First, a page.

docker version

As you can see, your system should now be configured to use Windows containers.  Now you can try pulling a Windows based container.

docker pull microsoft/nanoserver

If the pull worked, you are are all set.  There’s a lot going on behind the scenes that the Docker app abstracts but if you want to try enabling Windows support yourself manually, see the instructions below.

Configure with Powershell

If you want to try out Windows native containers without the latest Docker beta check out this guide.  The basic steps are to:

  • Enable the Windows container feature
  • Enable the Hyper-V feature
  • Install Docker client and server

To enable the Windows container feature from the CLI, run the following command from and elevated (admin) Powershell prompt.

Enable-WindowsOptionalFeature -Online -FeatureName containers -All

To enable the Hyper-V feature from the CLI, run the following command from the same elevated prompt.

Enable-WindowsOptionalFeature -Online -FeatureName Microsoft-Hyper-V -All

After you enable Hyper-V you will need to reboot your machine. From the command line the command is “Restart-Computer -Force”.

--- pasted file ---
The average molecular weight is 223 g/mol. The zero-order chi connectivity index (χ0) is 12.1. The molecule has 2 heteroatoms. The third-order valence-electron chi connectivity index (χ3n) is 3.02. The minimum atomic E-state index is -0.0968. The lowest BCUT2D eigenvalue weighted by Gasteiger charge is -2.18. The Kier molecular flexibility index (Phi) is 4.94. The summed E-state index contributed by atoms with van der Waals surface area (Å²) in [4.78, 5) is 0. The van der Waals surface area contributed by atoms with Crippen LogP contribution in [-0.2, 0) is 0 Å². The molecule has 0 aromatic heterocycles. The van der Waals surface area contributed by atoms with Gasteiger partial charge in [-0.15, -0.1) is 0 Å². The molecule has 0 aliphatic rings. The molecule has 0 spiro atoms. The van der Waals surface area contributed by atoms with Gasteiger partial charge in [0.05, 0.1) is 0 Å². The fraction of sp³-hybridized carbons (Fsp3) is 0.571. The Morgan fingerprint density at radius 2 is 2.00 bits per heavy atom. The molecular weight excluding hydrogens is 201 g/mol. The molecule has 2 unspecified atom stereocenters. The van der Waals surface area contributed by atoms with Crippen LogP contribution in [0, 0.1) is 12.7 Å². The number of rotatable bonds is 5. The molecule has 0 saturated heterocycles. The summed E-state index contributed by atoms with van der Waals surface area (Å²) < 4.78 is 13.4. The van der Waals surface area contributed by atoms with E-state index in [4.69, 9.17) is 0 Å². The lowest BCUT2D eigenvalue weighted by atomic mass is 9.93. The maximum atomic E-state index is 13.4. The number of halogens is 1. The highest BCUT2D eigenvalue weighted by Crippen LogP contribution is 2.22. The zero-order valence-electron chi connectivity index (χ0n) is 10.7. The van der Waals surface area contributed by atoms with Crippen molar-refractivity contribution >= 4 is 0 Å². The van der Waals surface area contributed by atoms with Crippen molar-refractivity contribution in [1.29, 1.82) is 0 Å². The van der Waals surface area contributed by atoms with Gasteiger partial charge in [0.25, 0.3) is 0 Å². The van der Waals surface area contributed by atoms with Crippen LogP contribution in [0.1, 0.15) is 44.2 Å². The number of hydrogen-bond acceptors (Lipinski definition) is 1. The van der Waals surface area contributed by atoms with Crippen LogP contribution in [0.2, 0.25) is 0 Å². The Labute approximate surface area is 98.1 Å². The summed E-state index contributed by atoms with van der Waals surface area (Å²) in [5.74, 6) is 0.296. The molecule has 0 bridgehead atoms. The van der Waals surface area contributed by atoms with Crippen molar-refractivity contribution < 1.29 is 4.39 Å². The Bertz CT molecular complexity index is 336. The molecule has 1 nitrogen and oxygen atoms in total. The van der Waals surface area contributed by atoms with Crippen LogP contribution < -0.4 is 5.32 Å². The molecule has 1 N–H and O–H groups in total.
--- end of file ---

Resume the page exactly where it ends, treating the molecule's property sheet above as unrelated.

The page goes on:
After the reboot, you will need to either install the Docker engine manually, or just use the Docker app.  Since I have already demonstrated the Docker app method above, here we will just install the Docker engine.  It’s also worth mentioning that if you are using the Docker app method or have used it previously, these commands have been run already so the features should be turned on already, simplifying the process.

The following will download the engine.

Invoke-WebRequest "https://master.dockerproject.org/windows/amd64/docker-1.13.0-dev.zip" -OutFile "$env:TEMP\docker-1.13.0-dev.zip" -UseBasicParsing

Expand the zip into the Program Files path.

Expand-Archive -Path "$env:TEMP\docker-1.13.0-dev.zip" -DestinationPath $env:ProgramFiles

Add the Docker engine to the path.

[Environment]::SetEnvironmentVariable("Path", $env:Path + ";C:\Program Files\Docker", [EnvironmentVariableTarget]::Machine)

Set up Docker to be run as a service.

dockerd --register-service

Finally, start the service.

Start-Service Docker

Then you can try pulling your docker image, as above.

docker pull microsoft/nanoserver

There are some drawback to this method, especially in a dev based environment.

The Powershell method involves a lot of manual effort, especially on a local machine where you just want to test things out quickly.  Obviously the install/config process could be scripted out but that solution isn’t idea for most users.  Another drawback is that you have to manually manage which version of Docker is installed, this method does not update the version automatically.  Using a managed app also installs and manages versions of the other Docker productivity tools, like compose and machine, that make interacting with and managing containers a lot easier.